A Scott County judge has denied a motion to dismiss the case against Stanley Liggins, who in May will be tried a third time in the 1990 strangulation death of a Rock Island girl.
In a written ruling filed Wednesday, Seventh Judicial District Chief Judge Marlita Greve wrote that dismissing a criminal case on procedural due process grounds is “extremely rare” and is a disfavored remedy in all cases cited by both prosecutors and the defense.
“Admittedly this case has a unique procedural history; however, Liggins has had the benefit of our criminal justice system wherein his prior convictions have been reversed,” Greve wrote in her ruling. “He remains charged with murder, but is not convicted. He has the right to a fair trial on that charge.”
She further wrote in her order, “He does not have a right to have the charge dismissed even though he may feel there were some fundamental fairness issues in the history of this case. His remedy, as has been ordered by several courts, is a retrial.”
Prosecutors say Liggins strangled Jennifer Ann Lewis, 9, of Rock Island and burned her remains on a Davenport school playground on Sept. 17, 1990. She also was sexually abused, according to prosecutors.
He was tried twice in the girl's death in the 1990s, once in Scott County and the second time in Dubuque after he was granted a change of venue.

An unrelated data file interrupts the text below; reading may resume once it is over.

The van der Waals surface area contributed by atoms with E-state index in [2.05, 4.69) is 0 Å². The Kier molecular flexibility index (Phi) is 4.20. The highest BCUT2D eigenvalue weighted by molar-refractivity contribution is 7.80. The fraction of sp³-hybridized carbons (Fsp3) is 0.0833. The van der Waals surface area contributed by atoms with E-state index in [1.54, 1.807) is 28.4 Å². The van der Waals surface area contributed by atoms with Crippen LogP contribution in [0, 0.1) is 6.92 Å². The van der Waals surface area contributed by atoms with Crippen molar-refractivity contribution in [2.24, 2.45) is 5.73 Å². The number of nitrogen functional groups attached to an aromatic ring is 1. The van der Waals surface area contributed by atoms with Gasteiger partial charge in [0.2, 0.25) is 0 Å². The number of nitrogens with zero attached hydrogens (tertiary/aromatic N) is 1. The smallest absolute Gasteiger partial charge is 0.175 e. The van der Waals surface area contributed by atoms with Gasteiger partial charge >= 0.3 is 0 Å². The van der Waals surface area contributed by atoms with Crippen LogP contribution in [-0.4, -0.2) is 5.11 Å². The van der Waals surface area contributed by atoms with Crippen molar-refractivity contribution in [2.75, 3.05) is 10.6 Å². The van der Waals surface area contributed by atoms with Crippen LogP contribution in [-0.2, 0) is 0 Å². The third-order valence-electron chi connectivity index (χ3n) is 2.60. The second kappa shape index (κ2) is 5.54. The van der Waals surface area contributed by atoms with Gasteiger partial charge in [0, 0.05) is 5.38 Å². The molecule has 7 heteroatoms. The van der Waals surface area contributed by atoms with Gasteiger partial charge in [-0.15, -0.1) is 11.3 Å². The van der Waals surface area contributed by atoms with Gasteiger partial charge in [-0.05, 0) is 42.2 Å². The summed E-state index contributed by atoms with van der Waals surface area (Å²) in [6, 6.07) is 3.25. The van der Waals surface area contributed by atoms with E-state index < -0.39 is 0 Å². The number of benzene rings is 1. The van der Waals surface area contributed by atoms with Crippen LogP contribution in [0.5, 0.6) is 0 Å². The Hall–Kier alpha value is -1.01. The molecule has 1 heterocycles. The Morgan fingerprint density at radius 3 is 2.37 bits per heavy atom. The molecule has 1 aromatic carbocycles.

Liggins was convicted in both trials and sentenced to life in prison. The Iowa Supreme Court overturned the first conviction, and on Nov. 6, 2013, the Iowa Court of Appeals reversed the second conviction.
Greve last month ruled that Liggins’ third trial will be held May 22 in Black Hawk County because of heavy media coverage in the Quad-Cities. He is charged with first-degree murder, willful injury causing serious injury, first-degree sexual abuse, first-degree kidnapping and first-degree arson.
The motion to dismiss, filed in April, was one of multiple pretrial motions argued late last month.
Defense attorney Derek Jones argued that Liggins, 55, was denied due process as a result of what he said was the withholding of 77 police reports from the defense in his prior trials.
He further claimed that prosecutors did not disclose that a witness in Liggins' previous trials was a paid police informant.
"Our ability to defend this case has been crippled by time, and it is because Mr. Liggins' rights were violated," Jones argued at a Feb. 22 hearing. "Offering us a new trial does not fix those problems. That remedy is inappropriate. Dismissal is the appropriate remedy in this case."
Scott County Attorney Mike Walton argued that of the 77 reports cited by the defense, attorneys addressed only four that they deemed exculpatory.
Walton added that three courts determined that the reports ultimately were not material and that had the defense had them, it likely would not have affected the outcome of the case.
Prosecutors also argued that the paid informant who testified at trial was not paid in connection with Liggins’ case. They also argued that the proper remedy is not a dismissal, but a retrial, which already has been granted to Liggins.